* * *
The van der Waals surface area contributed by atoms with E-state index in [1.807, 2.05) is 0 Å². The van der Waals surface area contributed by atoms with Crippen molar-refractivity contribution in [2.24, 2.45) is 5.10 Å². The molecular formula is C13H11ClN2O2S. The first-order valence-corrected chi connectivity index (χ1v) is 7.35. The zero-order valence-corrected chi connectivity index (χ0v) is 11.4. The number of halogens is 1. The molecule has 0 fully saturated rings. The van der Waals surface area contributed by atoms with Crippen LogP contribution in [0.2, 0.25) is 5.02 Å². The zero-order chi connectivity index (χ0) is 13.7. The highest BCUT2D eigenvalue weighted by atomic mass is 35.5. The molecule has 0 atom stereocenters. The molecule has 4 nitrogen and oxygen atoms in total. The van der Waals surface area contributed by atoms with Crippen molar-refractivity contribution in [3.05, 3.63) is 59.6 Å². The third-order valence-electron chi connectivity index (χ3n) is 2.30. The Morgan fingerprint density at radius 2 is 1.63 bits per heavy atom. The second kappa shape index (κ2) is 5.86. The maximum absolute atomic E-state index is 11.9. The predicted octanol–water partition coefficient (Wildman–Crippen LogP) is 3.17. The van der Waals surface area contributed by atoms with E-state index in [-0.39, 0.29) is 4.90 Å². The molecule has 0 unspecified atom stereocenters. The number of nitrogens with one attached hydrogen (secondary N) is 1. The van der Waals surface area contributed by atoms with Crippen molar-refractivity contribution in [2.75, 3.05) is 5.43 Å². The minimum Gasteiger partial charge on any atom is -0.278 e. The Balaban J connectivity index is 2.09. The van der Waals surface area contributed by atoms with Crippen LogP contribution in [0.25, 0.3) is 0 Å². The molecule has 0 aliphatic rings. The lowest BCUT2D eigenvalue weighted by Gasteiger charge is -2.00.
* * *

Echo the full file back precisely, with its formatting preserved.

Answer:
The van der Waals surface area contributed by atoms with E-state index in [1.807, 2.05) is 0 Å². The van der Waals surface area contributed by atoms with Crippen molar-refractivity contribution in [2.24, 2.45) is 5.10 Å². The molecular formula is C13H11ClN2O2S. The first-order valence-corrected chi connectivity index (χ1v) is 7.35. The zero-order valence-corrected chi connectivity index (χ0v) is 11.4. The number of halogens is 1. The molecule has 0 fully saturated rings. The van der Waals surface area contributed by atoms with Crippen LogP contribution in [0.2, 0.25) is 5.02 Å². The zero-order chi connectivity index (χ0) is 13.7. The highest BCUT2D eigenvalue weighted by atomic mass is 35.5. The molecule has 0 atom stereocenters. The molecule has 4 nitrogen and oxygen atoms in total. The van der Waals surface area contributed by atoms with Crippen molar-refractivity contribution in [3.05, 3.63) is 59.6 Å². The third-order valence-electron chi connectivity index (χ3n) is 2.30. The Morgan fingerprint density at radius 2 is 1.63 bits per heavy atom. The second kappa shape index (κ2) is 5.86. The maximum absolute atomic E-state index is 11.9. The predicted octanol–water partition coefficient (Wildman–Crippen LogP) is 3.17. The van der Waals surface area contributed by atoms with E-state index in [-0.39, 0.29) is 4.90 Å². The molecule has 0 unspecified atom stereocenters. The number of nitrogens with one attached hydrogen (secondary N) is 1. The van der Waals surface area contributed by atoms with Crippen molar-refractivity contribution in [2.75, 3.05) is 5.43 Å². The minimum Gasteiger partial charge on any atom is -0.278 e. The Balaban J connectivity index is 2.09. The van der Waals surface area contributed by atoms with Crippen LogP contribution in [0.25, 0.3) is 0 Å². The molecule has 0 aliphatic rings. The lowest BCUT2D eigenvalue weighted by Gasteiger charge is -2.00.